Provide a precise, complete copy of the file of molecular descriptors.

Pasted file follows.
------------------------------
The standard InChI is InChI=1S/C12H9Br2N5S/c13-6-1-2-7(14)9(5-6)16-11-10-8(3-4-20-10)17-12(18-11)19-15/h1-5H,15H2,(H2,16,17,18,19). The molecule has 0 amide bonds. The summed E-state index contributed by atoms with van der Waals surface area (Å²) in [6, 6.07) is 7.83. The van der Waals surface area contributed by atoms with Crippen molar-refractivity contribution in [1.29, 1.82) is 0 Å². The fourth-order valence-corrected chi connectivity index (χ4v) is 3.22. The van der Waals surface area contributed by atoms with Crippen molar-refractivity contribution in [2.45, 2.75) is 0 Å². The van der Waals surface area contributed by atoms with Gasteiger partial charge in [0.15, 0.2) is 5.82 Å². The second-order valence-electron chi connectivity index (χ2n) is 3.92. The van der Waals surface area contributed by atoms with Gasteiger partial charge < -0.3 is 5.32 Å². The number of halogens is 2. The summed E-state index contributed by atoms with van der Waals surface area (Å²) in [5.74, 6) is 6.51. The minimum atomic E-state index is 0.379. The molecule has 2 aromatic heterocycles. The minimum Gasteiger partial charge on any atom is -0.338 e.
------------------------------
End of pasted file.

The standard InChI is InChI=1S/C12H9Br2N5S/c13-6-1-2-7(14)9(5-6)16-11-10-8(3-4-20-10)17-12(18-11)19-15/h1-5H,15H2,(H2,16,17,18,19). The molecule has 0 amide bonds. The summed E-state index contributed by atoms with van der Waals surface area (Å²) in [6, 6.07) is 7.83. The van der Waals surface area contributed by atoms with Crippen molar-refractivity contribution in [1.29, 1.82) is 0 Å². The fourth-order valence-corrected chi connectivity index (χ4v) is 3.22. The van der Waals surface area contributed by atoms with Crippen molar-refractivity contribution in [2.45, 2.75) is 0 Å². The van der Waals surface area contributed by atoms with Gasteiger partial charge in [0.15, 0.2) is 5.82 Å². The second-order valence-electron chi connectivity index (χ2n) is 3.92. The van der Waals surface area contributed by atoms with Gasteiger partial charge < -0.3 is 5.32 Å². The number of halogens is 2. The summed E-state index contributed by atoms with van der Waals surface area (Å²) in [5.74, 6) is 6.51. The minimum atomic E-state index is 0.379. The molecule has 2 aromatic heterocycles. The minimum Gasteiger partial charge on any atom is -0.338 e.